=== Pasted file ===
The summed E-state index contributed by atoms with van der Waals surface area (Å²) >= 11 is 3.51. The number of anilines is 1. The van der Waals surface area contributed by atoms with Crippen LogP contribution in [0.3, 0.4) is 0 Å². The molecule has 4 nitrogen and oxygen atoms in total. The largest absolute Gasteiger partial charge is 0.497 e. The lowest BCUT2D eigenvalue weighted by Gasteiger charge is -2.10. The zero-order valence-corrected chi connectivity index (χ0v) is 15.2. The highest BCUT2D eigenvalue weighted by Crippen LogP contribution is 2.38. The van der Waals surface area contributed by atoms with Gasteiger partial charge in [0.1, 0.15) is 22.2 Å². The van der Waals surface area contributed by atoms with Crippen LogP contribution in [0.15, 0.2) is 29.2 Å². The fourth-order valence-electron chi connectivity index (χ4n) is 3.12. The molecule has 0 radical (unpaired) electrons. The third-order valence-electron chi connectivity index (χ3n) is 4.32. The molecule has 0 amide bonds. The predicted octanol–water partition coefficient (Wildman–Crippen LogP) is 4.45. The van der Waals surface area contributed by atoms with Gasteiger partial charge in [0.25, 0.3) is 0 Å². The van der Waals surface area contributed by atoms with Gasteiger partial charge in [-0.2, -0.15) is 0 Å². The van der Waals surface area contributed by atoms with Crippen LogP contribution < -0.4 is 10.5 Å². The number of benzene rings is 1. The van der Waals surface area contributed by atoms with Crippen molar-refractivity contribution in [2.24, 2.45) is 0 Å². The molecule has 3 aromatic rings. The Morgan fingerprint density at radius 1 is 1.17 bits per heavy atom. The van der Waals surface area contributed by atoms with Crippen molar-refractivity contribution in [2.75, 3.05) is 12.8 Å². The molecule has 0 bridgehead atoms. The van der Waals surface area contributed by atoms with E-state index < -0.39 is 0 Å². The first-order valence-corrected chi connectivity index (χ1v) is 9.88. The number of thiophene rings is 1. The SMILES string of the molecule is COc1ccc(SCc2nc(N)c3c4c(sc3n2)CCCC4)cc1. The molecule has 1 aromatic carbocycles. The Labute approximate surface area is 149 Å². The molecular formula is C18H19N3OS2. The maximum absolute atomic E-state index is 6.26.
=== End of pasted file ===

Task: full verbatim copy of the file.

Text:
The summed E-state index contributed by atoms with van der Waals surface area (Å²) >= 11 is 3.51. The number of anilines is 1. The van der Waals surface area contributed by atoms with Crippen LogP contribution in [0.3, 0.4) is 0 Å². The molecule has 4 nitrogen and oxygen atoms in total. The largest absolute Gasteiger partial charge is 0.497 e. The lowest BCUT2D eigenvalue weighted by Gasteiger charge is -2.10. The zero-order valence-corrected chi connectivity index (χ0v) is 15.2. The highest BCUT2D eigenvalue weighted by Crippen LogP contribution is 2.38. The van der Waals surface area contributed by atoms with Gasteiger partial charge in [0.1, 0.15) is 22.2 Å². The van der Waals surface area contributed by atoms with Crippen LogP contribution in [0.15, 0.2) is 29.2 Å². The fourth-order valence-electron chi connectivity index (χ4n) is 3.12. The molecule has 0 radical (unpaired) electrons. The third-order valence-electron chi connectivity index (χ3n) is 4.32. The molecule has 0 amide bonds. The predicted octanol–water partition coefficient (Wildman–Crippen LogP) is 4.45. The van der Waals surface area contributed by atoms with Gasteiger partial charge in [0.25, 0.3) is 0 Å². The van der Waals surface area contributed by atoms with Gasteiger partial charge in [-0.2, -0.15) is 0 Å². The van der Waals surface area contributed by atoms with Crippen LogP contribution < -0.4 is 10.5 Å². The number of benzene rings is 1. The van der Waals surface area contributed by atoms with Crippen molar-refractivity contribution in [2.24, 2.45) is 0 Å². The molecule has 3 aromatic rings. The Morgan fingerprint density at radius 1 is 1.17 bits per heavy atom. The van der Waals surface area contributed by atoms with Crippen molar-refractivity contribution in [2.75, 3.05) is 12.8 Å². The molecule has 0 bridgehead atoms. The van der Waals surface area contributed by atoms with E-state index < -0.39 is 0 Å². The first-order valence-corrected chi connectivity index (χ1v) is 9.88. The number of thiophene rings is 1. The SMILES string of the molecule is COc1ccc(SCc2nc(N)c3c4c(sc3n2)CCCC4)cc1. The molecule has 1 aromatic carbocycles. The Labute approximate surface area is 149 Å². The molecular formula is C18H19N3OS2. The maximum absolute atomic E-state index is 6.26.